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Corvette Hoping For A Comeback With Gov't Aid

Now that American taxpayers are investors in the Corvette's parent company, maybe the American sports car icon will rebound from its worst sales in 11 years.

DETROIT (AP) -- Now that every American taxpayer is an investor in the parent company of the Chevrolet Corvette, maybe the American sports car icon will rebound from its worst sales in 11 years.

The Corvette, which dates to 1953 and is the only remaining V-8 powered two-seater built in the United States, offers a lower-priced convertible this year, new standard features as well as a new ZR1 model that's the fastest and most powerful production car ever from General Motors Corp.

Starting manufacturer's suggested retail price, including destination charge, is $49,415 for the base 2009 Corvette Coupe with 430 horsepower, LS3 V-8, while the 2009 Corvette Convertible is $54,070, or $1,355 less than the comparable 2008 model. The convertible has the same 430 horsepower V-8 of the base coupe.

The top and much anticipated 2009 Corvette is the ZR1 Coupe with 638 horsepower, turbocharged, 6.2-liter V-8 and $104,820 price tag, while the mid-range Corvette is the Z06, starting at $74,775, with a 7-liter V-8 putting out 505 horsepower.

The rear-wheel drive Corvette has a niche all its own these days. The other American sports car with a V-8 and a convertible version -- the Ford Mustang -- has more than two seats and a $28,005 starting retail price with V-8. The two-seat Dodge Viper is powered by a 600-horsepower V-10 and starts at $88,271.

Imported sports cars with convertible versions and prices under $100,000 include the 2009 Porsche Boxster, starting at $46,660, and the Nissan 350Z roadster and 370Z coupe, with starting prices in the $30,000s. But these vehicles have six-cylinder engines providing less than 340 horsepower.

No one can argue that the Corvette is one of the most instantly recognizable cars around. Its styling hasn't changed much over the past decade, with tweaks here and there for the large, round taillamps, short, tall rear decklid and long hood.

Indeed on my test drive, the 2009 Corvette Convertible drew attention from boys and young men, and the reason wasn't just because of the bright, Jetstream Blue metallic paint.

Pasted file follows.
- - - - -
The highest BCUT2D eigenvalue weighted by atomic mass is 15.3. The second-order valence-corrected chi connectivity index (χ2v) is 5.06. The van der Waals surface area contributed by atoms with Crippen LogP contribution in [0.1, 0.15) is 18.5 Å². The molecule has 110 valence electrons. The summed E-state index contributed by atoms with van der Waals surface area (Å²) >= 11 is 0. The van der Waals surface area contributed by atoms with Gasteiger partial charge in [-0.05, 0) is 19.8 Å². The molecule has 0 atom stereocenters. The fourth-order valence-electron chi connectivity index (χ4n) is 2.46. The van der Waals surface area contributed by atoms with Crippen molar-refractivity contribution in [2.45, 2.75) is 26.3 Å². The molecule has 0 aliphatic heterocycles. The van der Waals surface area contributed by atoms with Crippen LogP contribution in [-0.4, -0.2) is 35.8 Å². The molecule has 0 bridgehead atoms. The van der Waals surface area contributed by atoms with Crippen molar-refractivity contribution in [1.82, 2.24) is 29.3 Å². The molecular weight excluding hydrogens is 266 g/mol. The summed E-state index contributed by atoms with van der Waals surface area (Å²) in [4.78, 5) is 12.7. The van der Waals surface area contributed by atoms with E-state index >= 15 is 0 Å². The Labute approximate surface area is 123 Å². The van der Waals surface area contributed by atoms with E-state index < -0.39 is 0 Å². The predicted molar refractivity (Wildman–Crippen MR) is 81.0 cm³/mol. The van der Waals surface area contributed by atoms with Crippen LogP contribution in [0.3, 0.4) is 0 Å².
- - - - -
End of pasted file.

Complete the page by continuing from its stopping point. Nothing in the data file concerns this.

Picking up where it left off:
Driving a Corvette is a curious mix of old-school flavor and new, modern sophistication.

The raw engine power is palpable as the V-8 roars to life when a driver touches the ignition button. Yes, the Corvette has a start button now, not an ignition key switch. Tap the accelerator and the car bolts from the garage and down the driveway.

This is one car where it pays to have an optional head-up display, like I did on the tester. The display projects pertinent driver information -- like speed -- onto the lower part of the windshield in front of the driver, so he doesn't have to take his eyes off the road to check the speedometer and other gauges that are lower down in the instrument cluster.

Indeed, the head-up display can even show g-force as a driver accelerates or rounds a curve. G-force is a unit of acceleration measurement, such as what's measured on rollercoasters and space rockets.

The large blue-green numbers on the windshield glass helped me keep my speeds down to the legal residential street limits, though the low-to-the-pavement Convertible often felt like it was merely crawling at these times. The car and I were much happier on highways and country roads, where speeds were higher, straightaways were frequent, and the engine sounds became stronger and louder.

The tester was a base convertible with optional less-restrictive exhaust system, so it had the base 6.2-liter, overhead valve, LS3 V-8 generating a forceful 428 foot-pounds of torque at 4,600 rpm.

At 3,222 pounds, the two-seat Corvette felt a bit like a rocket ship when I'd push the accelerator down and merge swiftly into highway traffic. There was no lag, no hesitation -- just my head going back into the head restraint as the car zoomed ahead.

I won't call it awesome because that's the word now used for the top ZR1 Corvette. But the get up and go, even in a base Corvette, is ample for all real-world road conditions.

And my experience came in a Corvette with an optional six-speed automatic transmission. A six-speed manual is the standard tranny.

The suspension and tires on a sports car like this can convey a lot of road bumps and vibrations to driver and passenger. The seats are low to the floor and sculpted, and I honestly never saw the front of the hood from the driver's seat.

Some older riders may find they need to scramble a bit to get up and out of the seats. They also may find they need some flexibility as they lower themselves inside.

There's a plentiful 43 inches of legroom in the Corvette, which makes it comfortable for 6-footers.

Surprisingly, the trunk space is exceptional for a convertible like this, too, with 11 cubic feet available with the fabric roof up and 7.5 cubic feet available when the roof is down and stored. Just be aware that items have to be lifted up quite high above the rear body before they come to rest in the cargo area.

The base convertible top is manually operated but can be optioned up for power operation.

The ride is loud -- not just because of the engine sound but the road noise from the tires. This is definitely not a retiring kind of ride.

Standard safety equipment includes traction control and electronic stability control. But side-impact air bags were an option, not standard, in the base convertible.

Corvettes are built in Bowling Green, Ky., and U.S. sales last year fell to 26,971 -- the lowest since 1997.

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